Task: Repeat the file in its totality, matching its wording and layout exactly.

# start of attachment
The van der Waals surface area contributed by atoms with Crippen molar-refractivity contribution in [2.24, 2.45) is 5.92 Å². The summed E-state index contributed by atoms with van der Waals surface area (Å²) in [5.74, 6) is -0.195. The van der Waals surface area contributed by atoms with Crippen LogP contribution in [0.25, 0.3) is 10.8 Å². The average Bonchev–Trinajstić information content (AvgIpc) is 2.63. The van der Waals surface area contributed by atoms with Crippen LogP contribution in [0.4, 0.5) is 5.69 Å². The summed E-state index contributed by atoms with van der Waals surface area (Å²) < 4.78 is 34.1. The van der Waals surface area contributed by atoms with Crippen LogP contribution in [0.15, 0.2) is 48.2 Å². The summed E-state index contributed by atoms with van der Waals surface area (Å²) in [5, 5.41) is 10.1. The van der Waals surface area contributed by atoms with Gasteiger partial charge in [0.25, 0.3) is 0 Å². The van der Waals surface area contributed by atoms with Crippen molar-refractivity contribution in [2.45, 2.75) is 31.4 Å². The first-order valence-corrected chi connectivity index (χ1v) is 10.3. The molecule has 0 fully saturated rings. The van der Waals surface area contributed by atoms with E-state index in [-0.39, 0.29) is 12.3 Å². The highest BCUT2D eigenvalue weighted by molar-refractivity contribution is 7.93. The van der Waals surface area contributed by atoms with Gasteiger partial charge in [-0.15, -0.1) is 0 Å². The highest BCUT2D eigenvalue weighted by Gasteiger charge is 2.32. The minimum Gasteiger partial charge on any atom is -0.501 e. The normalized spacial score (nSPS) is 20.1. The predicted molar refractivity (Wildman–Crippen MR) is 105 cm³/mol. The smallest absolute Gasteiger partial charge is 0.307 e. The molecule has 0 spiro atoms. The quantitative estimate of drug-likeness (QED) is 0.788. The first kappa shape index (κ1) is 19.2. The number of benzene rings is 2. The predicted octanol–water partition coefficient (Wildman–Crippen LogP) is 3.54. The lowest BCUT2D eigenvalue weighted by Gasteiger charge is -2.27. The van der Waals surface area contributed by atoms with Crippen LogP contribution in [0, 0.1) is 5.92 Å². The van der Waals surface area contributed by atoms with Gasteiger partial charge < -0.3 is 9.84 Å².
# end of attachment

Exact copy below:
The van der Waals surface area contributed by atoms with Crippen molar-refractivity contribution in [2.24, 2.45) is 5.92 Å². The summed E-state index contributed by atoms with van der Waals surface area (Å²) in [5.74, 6) is -0.195. The van der Waals surface area contributed by atoms with Crippen LogP contribution in [0.25, 0.3) is 10.8 Å². The average Bonchev–Trinajstić information content (AvgIpc) is 2.63. The van der Waals surface area contributed by atoms with Crippen LogP contribution in [0.4, 0.5) is 5.69 Å². The summed E-state index contributed by atoms with van der Waals surface area (Å²) < 4.78 is 34.1. The van der Waals surface area contributed by atoms with Crippen LogP contribution in [0.15, 0.2) is 48.2 Å². The summed E-state index contributed by atoms with van der Waals surface area (Å²) in [5, 5.41) is 10.1. The van der Waals surface area contributed by atoms with Gasteiger partial charge in [0.25, 0.3) is 0 Å². The van der Waals surface area contributed by atoms with Crippen molar-refractivity contribution in [2.45, 2.75) is 31.4 Å². The first-order valence-corrected chi connectivity index (χ1v) is 10.3. The molecule has 0 fully saturated rings. The van der Waals surface area contributed by atoms with E-state index in [-0.39, 0.29) is 12.3 Å². The highest BCUT2D eigenvalue weighted by molar-refractivity contribution is 7.93. The van der Waals surface area contributed by atoms with Gasteiger partial charge in [-0.15, -0.1) is 0 Å². The highest BCUT2D eigenvalue weighted by Gasteiger charge is 2.32. The minimum Gasteiger partial charge on any atom is -0.501 e. The normalized spacial score (nSPS) is 20.1. The predicted molar refractivity (Wildman–Crippen MR) is 105 cm³/mol. The smallest absolute Gasteiger partial charge is 0.307 e. The molecule has 0 spiro atoms. The quantitative estimate of drug-likeness (QED) is 0.788. The first kappa shape index (κ1) is 19.2. The number of benzene rings is 2. The predicted octanol–water partition coefficient (Wildman–Crippen LogP) is 3.54. The lowest BCUT2D eigenvalue weighted by Gasteiger charge is -2.27. The van der Waals surface area contributed by atoms with Crippen LogP contribution in [0, 0.1) is 5.92 Å². The van der Waals surface area contributed by atoms with Gasteiger partial charge < -0.3 is 9.84 Å².